In honor of International Women’s Day on March 8, 2021, we wanted to highlight the women of DHS who are inventors. To date, DHS has a total of eight women inventors who hold six patents. In addition, more than 20 inventions by DHS women are currently awaiting approval by the U.S. Patent & Trademark Office (USPTO).
For DHS, the ability to obtain patents for employee inventions provides an important vehicle for recognizing and rewarding the accomplishments of our employee inventors, fostering innovation, and promoting the commercialization of technologies that have been developed using federal resources. It also allows the Department to create defensive publications to help reduce the likelihood for others to obtain patents that dominate inventions first conceived of in DHS, and to show Congress and the public that DHS has a strong presence at the forefront of technologies critical to our missions.
S&T has had a significant role in promoting the work of all these inventive women. S&T manages the intellectual property program for all of DHS through a delegation from the Secretary, with the support of the intellectual property group of the Office of the General Counsel (OGC IP). Accordingly, S&T and OGC IP are responsible for every patent application filed in the USPTO.
In 2005, Gladys Klemic, Paul Bailey and Cecilia Breheny of S&T collaborated to invent a new type of wearable radiation dosimeter to help detect the amount of radiation to which a first responder or a laboratory scientist is exposed. The invention features a very thin dosimeter filter made of an optically stimulated luminescent material. This team of inventors worked closely with the OGC IP to file a patent application. The patent was granted in August 2010, making Gladys and Cecilia the first two women in DHS to be recognized as inventors on a patent.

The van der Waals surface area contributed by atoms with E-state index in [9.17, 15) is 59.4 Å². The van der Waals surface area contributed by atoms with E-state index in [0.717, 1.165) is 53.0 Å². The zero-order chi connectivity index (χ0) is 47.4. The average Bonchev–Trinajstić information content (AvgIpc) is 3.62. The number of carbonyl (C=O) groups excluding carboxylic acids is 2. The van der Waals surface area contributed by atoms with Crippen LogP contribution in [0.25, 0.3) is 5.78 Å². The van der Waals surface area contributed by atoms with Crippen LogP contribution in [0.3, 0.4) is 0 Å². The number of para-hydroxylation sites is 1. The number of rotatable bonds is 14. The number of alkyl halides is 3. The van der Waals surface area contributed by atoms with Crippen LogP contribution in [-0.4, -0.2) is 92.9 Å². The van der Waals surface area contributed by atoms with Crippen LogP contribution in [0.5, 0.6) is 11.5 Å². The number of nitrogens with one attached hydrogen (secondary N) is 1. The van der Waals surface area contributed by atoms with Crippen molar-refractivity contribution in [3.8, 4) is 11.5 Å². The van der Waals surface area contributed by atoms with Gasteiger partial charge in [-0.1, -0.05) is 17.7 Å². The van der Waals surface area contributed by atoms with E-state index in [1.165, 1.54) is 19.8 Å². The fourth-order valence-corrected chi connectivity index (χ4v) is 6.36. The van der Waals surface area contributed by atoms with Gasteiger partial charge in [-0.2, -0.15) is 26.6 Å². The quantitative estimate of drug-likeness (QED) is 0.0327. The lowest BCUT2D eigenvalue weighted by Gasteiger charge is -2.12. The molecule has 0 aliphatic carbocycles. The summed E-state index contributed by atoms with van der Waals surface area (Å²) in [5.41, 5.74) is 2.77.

Katie Spira, working with classmates at the United States Coast Guard Academy (USCGA), co-invented a quick release adapter that enables maintenance staff to quickly install illumination flares on the underbelly of an aircraft for use during night operations. She was recognized in a U.S. patent in July 2014.
In December 2014, the USPTO recognized DHS inventors Jessica Rozzi-Ochs, Erin Nolan and Sarah Troch for inventing an improved connector ("split key") for a navigational buoy that helps protect Coast Guard maintenance crews from injury when separating a buoy from its mooring chain. Jessica, Erin and Sarah collaborated with classmates at the USCGA on this invention.
Linda Weigel, while working at S&T, co-invented a way to help rapidly identify Bacillus anthracis or anthrax. Linda and three colleagues created a novel peptidoglycan hydrolase that can specifically attack the peptidoglycan cell wall of bacteria. Their patent application, prepared by OGC IP in 2016, culminated in a patent in February 2019.
Cecilia Barela obtained two separate patents for an invention that she and a colleague, Tye McGrath, co-invented at TSA in 2017. Their invention is a system to help TSA carry-on baggage screeners get a better view into possible threats. The system adds special markings to the bins that travelers place their belongings in for screening, and to the belts that move the bins. These markings, detectable with x-rays, enable the screener’s display equipment to accurately align various images of the same bag that are taken from different x-ray sensors and locations. Cecilia, now working at CISA, is a co-inventor of U.S. patents issued in January 2020 and January 2021.
Like all federal employee inventors, DHS employee inventors are entitled by law to a share of revenues that the government may obtain from licenses and royalties. OGC IP supports inventors by writing the technical description of each invention, preparing and filing the required legal papers, and advocating for the technology with the Patent Examiner. For more information, contact OGC IP at DHSOGCPatents@hq.dhs.gov.
See "Patents and Pending Patents: Women Inventors Working for DHS, both Federal Employees and Contractors" for the full list of DHS patents and pending patent applications that include DHS women.